Who pays? Who profits?
Speaking out and up takes courage. There are, of course, those who speak up. Not enough do. We know this from the list of sexual violence scandals in schools across Ghana. We know this because of the levels of corruption stories that clog up our airwaves and hit our screens so regularly. Speaking up sometimes comes with a cost, your silence comes with a greater cost. It costs a nation speedier progress – one where mediocrity silences excellence in places and spaces of leadership and power.
Silence can be unlearned. Speaking up and out can be taught. It can be learned, it is process and then it must become practice. Imagine an African masculinity that celebrates speaking up and out against violence, and taking action with your fellow brethren to actively end such violence. What if we normalized this?
Speaking up about issues of violence in our communities, our schools and our homes is not the same as speaking out in critique of our politicians. The latter is a national sport that the whole country plays regularly. We can – and often do – critique our politicians all day and all night. We do so from the comfort and quiet of homes, cars, trotros, places of work. We do not necessarily do so when we are in a position of power and our silence may mean the undoing of someone in power’s corruption.
Programs have been created encouraging men to engage by pledging to end violence against women, by adding their name to a particular cause. There is the UN’s #HeForShe where nations get men to sign up and make such pledges. Ghana has signed up to this, and during the now infamous ‘Women Deliver Conference’ in Canada, the President lauded the 3,000 men who had signed up.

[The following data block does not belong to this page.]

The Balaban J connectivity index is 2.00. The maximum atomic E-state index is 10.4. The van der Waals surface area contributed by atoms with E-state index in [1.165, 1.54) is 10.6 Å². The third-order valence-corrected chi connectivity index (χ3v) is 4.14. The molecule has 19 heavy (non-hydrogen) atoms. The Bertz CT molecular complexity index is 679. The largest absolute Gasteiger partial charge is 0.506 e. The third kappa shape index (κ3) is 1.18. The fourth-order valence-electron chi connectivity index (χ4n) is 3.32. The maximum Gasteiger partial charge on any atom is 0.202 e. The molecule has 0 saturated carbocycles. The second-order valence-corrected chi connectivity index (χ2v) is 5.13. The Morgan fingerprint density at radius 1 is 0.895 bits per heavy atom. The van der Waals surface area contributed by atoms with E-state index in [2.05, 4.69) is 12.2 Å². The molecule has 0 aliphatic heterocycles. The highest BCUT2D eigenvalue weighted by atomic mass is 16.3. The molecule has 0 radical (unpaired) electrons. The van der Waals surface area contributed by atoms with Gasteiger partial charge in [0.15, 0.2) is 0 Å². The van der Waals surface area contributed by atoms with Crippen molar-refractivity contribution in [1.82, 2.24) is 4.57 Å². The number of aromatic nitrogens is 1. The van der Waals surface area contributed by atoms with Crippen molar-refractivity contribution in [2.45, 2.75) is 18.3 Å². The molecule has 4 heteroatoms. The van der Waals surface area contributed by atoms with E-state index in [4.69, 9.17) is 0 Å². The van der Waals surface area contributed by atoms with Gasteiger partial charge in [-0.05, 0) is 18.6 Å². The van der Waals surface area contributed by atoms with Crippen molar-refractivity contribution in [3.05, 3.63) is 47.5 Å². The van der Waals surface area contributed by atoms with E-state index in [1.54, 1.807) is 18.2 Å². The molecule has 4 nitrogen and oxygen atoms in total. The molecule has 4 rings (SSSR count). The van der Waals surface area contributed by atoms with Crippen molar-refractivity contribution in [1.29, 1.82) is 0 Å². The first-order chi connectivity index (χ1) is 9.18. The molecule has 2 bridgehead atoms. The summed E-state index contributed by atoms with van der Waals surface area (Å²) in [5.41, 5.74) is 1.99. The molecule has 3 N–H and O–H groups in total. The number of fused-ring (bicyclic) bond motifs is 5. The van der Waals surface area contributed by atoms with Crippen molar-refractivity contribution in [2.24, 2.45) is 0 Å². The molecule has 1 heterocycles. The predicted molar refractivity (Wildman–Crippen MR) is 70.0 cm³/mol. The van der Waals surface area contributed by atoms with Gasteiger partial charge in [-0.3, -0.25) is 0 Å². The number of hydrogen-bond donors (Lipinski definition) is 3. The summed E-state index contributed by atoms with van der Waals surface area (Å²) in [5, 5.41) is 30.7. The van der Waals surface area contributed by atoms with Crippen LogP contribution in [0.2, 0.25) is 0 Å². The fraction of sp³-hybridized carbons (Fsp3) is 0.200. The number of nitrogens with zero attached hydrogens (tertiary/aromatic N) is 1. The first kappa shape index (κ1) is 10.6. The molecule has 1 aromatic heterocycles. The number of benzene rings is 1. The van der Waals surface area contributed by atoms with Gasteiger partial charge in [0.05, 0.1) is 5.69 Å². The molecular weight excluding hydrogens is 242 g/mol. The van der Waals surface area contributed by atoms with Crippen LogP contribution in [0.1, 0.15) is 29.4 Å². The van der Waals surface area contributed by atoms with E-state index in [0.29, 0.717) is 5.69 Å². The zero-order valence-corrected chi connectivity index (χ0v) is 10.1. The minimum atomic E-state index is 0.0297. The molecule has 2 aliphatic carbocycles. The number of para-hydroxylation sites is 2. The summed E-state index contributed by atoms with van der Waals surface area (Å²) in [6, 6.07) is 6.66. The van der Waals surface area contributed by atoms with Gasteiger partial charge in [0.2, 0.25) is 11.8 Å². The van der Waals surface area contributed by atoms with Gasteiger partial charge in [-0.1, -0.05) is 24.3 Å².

Such pledges require action to mean anything. There is the visible act of the pledge, but no other action follows. It is too often the appearance of change, without the process and the practice of it.
19th November was International Men’s Day. Celebrated since 1991 in 80 nations around the world, it has six pillars that include boys and men’s health, becoming a better humanitarian, anti-suicide work and engaging in the fight for equality. Of course, there are lots of jokes about such a day named for men. That’s because, in a world where patriarchy dominates, men evade accountability and women are subject to the scrutiny, actions, violence, coercion, corruption of men, every day is considered men’s day.
Let’s create a culture in which so many more of us flourish, not one where some flounder and are used as a ladder on which others climb.
What could an exit from the brotherhood of silence do to transform sectors, families, communities, society? What could the breaking of your silence change, what could it lead you to become?
We teach girls they should speak out and up against violence. We need to teach boys to do the same. Unlearning silence to end violence against girls and women should not be gendered.
To men, it is beyond time to leave your brotherhood of silence. It is not brethren. It is a betrayal of a nation’s safety, wellbeing and progress.
#IAmUNLEARNING: an Emotional Justice project on African men and masculinity by EAA Media Productions in partnership with Eli Tetteh, White Ribbon Ghana and The Safe Space Foundation on 19th November which is named as International Men’s Day.